The profession should be proud of the way Fiona Woolf managed the furore surrounding her appointment as chair of the inquiry into historical child sexual abuse. Instead, there was a stony silence from her friends in the profession.

When you are down, something always turns up – and it is often the noses of your so-called friends. Well, shame on the generation of lawyers who have stood by and watched one of their number rise to the top against the odds of their gender, only to then be chewed up and spat out by a rampant press without so much as a word of support or comfort.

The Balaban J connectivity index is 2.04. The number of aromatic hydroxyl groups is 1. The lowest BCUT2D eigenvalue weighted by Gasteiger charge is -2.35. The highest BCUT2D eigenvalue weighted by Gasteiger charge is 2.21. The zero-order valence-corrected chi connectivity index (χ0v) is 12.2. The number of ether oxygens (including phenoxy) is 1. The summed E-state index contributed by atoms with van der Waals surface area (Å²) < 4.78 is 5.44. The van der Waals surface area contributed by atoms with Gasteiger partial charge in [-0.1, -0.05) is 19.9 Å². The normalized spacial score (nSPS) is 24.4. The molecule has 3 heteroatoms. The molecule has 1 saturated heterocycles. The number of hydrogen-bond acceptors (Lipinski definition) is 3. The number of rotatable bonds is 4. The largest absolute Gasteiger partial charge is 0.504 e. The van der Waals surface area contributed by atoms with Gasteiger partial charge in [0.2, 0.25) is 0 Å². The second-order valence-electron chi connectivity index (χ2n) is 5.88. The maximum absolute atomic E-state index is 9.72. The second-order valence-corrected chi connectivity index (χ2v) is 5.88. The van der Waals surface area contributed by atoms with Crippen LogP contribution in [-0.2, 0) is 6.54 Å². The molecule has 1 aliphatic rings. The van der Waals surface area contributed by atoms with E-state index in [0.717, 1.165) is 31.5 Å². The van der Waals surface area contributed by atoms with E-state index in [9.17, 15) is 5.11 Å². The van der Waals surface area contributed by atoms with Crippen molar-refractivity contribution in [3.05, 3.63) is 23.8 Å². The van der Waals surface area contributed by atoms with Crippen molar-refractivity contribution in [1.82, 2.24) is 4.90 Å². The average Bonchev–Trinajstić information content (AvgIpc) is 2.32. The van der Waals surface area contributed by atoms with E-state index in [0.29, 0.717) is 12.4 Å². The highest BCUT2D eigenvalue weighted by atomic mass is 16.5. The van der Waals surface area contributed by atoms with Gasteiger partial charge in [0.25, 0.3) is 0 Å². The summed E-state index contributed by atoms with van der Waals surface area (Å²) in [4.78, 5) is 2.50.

Woolf is no tame establishment figure. I have known her since she and I were trainees together. Then, we shared a pokey attic room in Gray’s Inn, and because she had studied at the University of Strasbourg, she was condemned to become the firm’s official language translator. It was the early 1970s and no one quite knew what to do with a bright, ambitious woman lawyer. She has come a long way since then and all on her own ability, integrity and hard work.

She has deserved better.

Christopher Digby-Bell, London W1